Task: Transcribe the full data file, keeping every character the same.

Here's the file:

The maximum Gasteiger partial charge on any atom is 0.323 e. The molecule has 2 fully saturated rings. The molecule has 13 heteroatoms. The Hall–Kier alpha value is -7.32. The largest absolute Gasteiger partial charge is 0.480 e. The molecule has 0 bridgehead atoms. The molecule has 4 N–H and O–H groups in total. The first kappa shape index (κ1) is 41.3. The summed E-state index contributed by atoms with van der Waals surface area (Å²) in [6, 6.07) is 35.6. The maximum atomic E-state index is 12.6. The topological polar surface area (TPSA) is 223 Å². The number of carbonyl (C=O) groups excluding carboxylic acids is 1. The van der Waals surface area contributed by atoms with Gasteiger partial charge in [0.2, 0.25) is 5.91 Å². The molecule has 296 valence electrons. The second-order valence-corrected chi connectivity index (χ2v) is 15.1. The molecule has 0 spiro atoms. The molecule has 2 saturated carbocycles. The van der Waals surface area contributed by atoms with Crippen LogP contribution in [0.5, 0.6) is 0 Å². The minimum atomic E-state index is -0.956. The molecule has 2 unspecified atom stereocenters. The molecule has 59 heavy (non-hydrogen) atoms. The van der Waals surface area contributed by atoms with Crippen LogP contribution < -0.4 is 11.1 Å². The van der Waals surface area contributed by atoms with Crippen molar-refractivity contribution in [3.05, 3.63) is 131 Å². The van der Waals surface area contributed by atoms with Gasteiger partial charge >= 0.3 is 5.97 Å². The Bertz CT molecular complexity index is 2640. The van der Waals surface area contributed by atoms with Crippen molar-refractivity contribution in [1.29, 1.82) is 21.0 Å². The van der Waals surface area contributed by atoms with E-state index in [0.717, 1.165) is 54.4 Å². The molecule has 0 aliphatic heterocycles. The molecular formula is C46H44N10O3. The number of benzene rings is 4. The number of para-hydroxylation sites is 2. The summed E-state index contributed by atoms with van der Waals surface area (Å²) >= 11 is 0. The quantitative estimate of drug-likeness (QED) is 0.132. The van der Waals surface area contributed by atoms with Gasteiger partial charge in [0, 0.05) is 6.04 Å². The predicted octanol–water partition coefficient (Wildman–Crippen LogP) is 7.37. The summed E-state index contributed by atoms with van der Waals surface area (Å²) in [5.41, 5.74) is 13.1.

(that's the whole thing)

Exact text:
The maximum Gasteiger partial charge on any atom is 0.323 e. The molecule has 2 fully saturated rings. The molecule has 13 heteroatoms. The Hall–Kier alpha value is -7.32. The largest absolute Gasteiger partial charge is 0.480 e. The molecule has 0 bridgehead atoms. The molecule has 4 N–H and O–H groups in total. The first kappa shape index (κ1) is 41.3. The summed E-state index contributed by atoms with van der Waals surface area (Å²) in [6, 6.07) is 35.6. The maximum atomic E-state index is 12.6. The topological polar surface area (TPSA) is 223 Å². The number of carbonyl (C=O) groups excluding carboxylic acids is 1. The van der Waals surface area contributed by atoms with Gasteiger partial charge in [0.2, 0.25) is 5.91 Å². The molecule has 296 valence electrons. The second-order valence-corrected chi connectivity index (χ2v) is 15.1. The molecule has 0 spiro atoms. The molecule has 2 saturated carbocycles. The van der Waals surface area contributed by atoms with Crippen LogP contribution in [0.5, 0.6) is 0 Å². The minimum atomic E-state index is -0.956. The molecule has 2 unspecified atom stereocenters. The molecule has 59 heavy (non-hydrogen) atoms. The van der Waals surface area contributed by atoms with Crippen LogP contribution < -0.4 is 11.1 Å². The van der Waals surface area contributed by atoms with Crippen molar-refractivity contribution in [3.05, 3.63) is 131 Å². The van der Waals surface area contributed by atoms with Gasteiger partial charge >= 0.3 is 5.97 Å². The Bertz CT molecular complexity index is 2640. The van der Waals surface area contributed by atoms with Crippen molar-refractivity contribution in [1.29, 1.82) is 21.0 Å². The van der Waals surface area contributed by atoms with E-state index in [0.717, 1.165) is 54.4 Å². The molecule has 0 aliphatic heterocycles. The molecular formula is C46H44N10O3. The number of benzene rings is 4. The number of para-hydroxylation sites is 2. The summed E-state index contributed by atoms with van der Waals surface area (Å²) >= 11 is 0. The quantitative estimate of drug-likeness (QED) is 0.132. The van der Waals surface area contributed by atoms with Gasteiger partial charge in [0, 0.05) is 6.04 Å². The predicted octanol–water partition coefficient (Wildman–Crippen LogP) is 7.37. The summed E-state index contributed by atoms with van der Waals surface area (Å²) in [5.41, 5.74) is 13.1.